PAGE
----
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Taking Food Temperatures – Why and How



Nutrition staff member to deliver this inservice to kitchen staff.  Thermometers should be available during inservice for calibration activity.


Food-borne illness is a disease carried to people by food. It is becoming more and more of a concern for those who run food-service establishments. Each year there are outbreaks in foods ranging from hamburgers to produce like spinach or berries. There are many ways to prevent food borne illness but one important way is to make sure food is prepared, stored, and held at the proper temperature. Proper use of a thermometer can help assure that the food prepared in your kitchen is safe to eat.  

Quick reading to review topic:

Centers for Disease Control and Prevention.  Food Borne Illness.  Available at http://www.cdc.gov/ncidod/dbmd/diseaseinfo/foodborneinfections_g.htm

National Sanitation Foundation website Fact Sheets. Available at http://www.nsf.org/consumer/food_safety/index.asp?program=FoodSaf. Accessed June 12, 2007

US Department of Agriculture’s Food Safety and Inspection Service Fact Sheets available on-line at http://www.fsis.usda.gov/Fact_Sheets/index.asp. Accessed June 12, 2007.

  1. Staff members will list 2 reasons why taking temperatures is important in food service
  2. Staff members will be familiar with 2 different types of thermometers
  3. Staff members will know the proper technique for using and calibrating a bimetallic stemmed thermometer.

Make copies of this handout  http://www.fsis.usda.gov/PDF/IsItDoneYet_Brochure.pdf to give to participants.


1. Temperatures are an important part of the food safety program in any institutional kitchen

  1. Foods cooked to the proper temperatures do not allow bacteria to grow. If bacteria does not grow, people who eat the food will not get food borne illness.
  2. Foods stored at the right temperatures do not allow bacteria to grow. If  bacteria doesn’t grow, people who eat the food will not get food borne illness
  3. Foods taste better if they are served at the right temperature.
  4. The agencies that regulate us (local, state, and federal agencies) expect us to store, cook, and hold our foods at safe temperatures as part of good food handling practices.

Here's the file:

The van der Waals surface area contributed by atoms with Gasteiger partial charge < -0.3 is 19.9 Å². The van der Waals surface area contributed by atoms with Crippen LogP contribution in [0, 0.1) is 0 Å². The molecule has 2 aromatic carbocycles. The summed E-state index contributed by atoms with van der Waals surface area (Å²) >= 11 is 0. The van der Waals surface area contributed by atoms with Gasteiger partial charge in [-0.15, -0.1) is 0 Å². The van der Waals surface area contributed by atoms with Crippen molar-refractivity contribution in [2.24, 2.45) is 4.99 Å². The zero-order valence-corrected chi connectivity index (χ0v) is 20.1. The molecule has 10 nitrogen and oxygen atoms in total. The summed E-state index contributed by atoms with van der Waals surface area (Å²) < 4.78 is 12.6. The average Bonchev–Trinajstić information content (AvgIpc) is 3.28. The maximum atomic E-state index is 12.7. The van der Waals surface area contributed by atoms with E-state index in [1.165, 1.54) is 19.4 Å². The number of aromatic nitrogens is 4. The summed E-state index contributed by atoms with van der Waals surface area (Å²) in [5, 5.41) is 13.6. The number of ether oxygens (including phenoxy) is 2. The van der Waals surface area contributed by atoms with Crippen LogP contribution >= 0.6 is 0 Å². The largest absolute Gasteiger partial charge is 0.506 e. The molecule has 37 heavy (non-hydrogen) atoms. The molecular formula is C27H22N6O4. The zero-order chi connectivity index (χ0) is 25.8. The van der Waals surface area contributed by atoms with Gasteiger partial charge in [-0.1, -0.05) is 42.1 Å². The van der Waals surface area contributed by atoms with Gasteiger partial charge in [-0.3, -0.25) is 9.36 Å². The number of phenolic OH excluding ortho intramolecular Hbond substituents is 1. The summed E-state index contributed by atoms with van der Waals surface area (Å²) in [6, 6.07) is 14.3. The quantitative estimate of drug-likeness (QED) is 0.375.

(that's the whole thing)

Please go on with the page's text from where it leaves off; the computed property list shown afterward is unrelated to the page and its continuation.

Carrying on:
2. Temperatures should be taken and recorded daily on food storage equipment to assure they are
    working properly.

  1. Take temperatures of refrigerators and freezers to assure safe food storage
  2. Record the temperatures daily
  3. Report abnormal temperatures to your supervisor.

3. Foods should be cooked and held at the proper temperatures prevent bacteria from growing.

  1. Take temperatures of all foods to be served at each meal. Document and keep on file in kitchen.
  2. Take temperatures of foods while they are being held before serving.   
    Document and keep on file in kitchen.
  3. Take temperatures of foods during the cooling or reheating process to assure foods are safely cooled and heated.

4. Proper foods temperatures:

  1. Refrigerators:  41 degrees or less
  2. Freezers:  0 degrees or less
  3. Cooking foods: varies depending on the food item (use handout to review food temps, emphasizing foods that are commonly served)
  4. Holding of foods: Hot foods at 135 degrees or higher
  5. Cooling foods: Cool to 41 degrees within 4-6 hours (check your local food code to see which is true for your area).
  6. Reheating foods:  Reheat to 165 degrees for 15 seconds and within 2 hours

5. How to take a food temperature:

    a. Bimetallic stemmed thermometer
       a. Calibrate thermometer (see below)
       b. Place clean thermometer in food. Be sure the thermometer is placed in the thickest
           part of the food and that the small “eye” on the stem is placed in the food whose temperature
           you are taking.
    b. Digital thermometer
        a. Place clean thermometer in food. Be sure the thermometer is place in the thickest part
           of the food before reading the temperature.

6. Why calibrate a thermometer?

  1. Calibration assures an accurate temperature reading

7. How to calibrate a bimetallic stemmed thermometer

  1. Place the thermometer stem in a 50/50 mixture of ice and water. Thermometer should read 32 degrees.
  2. Or place the thermometer in a cup of boiling water Thermometer should read 212 degrees (or the correct boiling point for your elevation).
  3. Adjust thermometer as needed using the tool that came with the thermometer or a wrench.
  4. Calibrate regularly (as per your facility protocol) to assure accurate readings.


Using ice water, have each staff member calibrate a bimetallic stem thermometer.

Taking Food Temps: Why and How
Pre and Post Test


1. True or false: Storing foods at the right temperature is one way to help avoid food borne illness.

2. Cold (refrigerated) foods should be stored at:

  1. 32 degrees or less
  2. 41 degrees or more
  3. 41 degrees or less
  4. 0 degrees or less

3. True or false:  A digital or bimetallic stem thermometer can be used to measure food temperatures

4. When checking temperatures on foods on the serving line, check:

  1. Only the entrée at each meal
  2. All foods on the line at each meal
  3. All foods on the line one time daily
  4. Only the hot foods on the serving line

5. True or false: Hot foods should be held at 155 degrees or higher.

Answer key:


  1. True
  2. c. 41 degrees or less
  3. True
  4. b.  All foods on the line at each meal
  5. False



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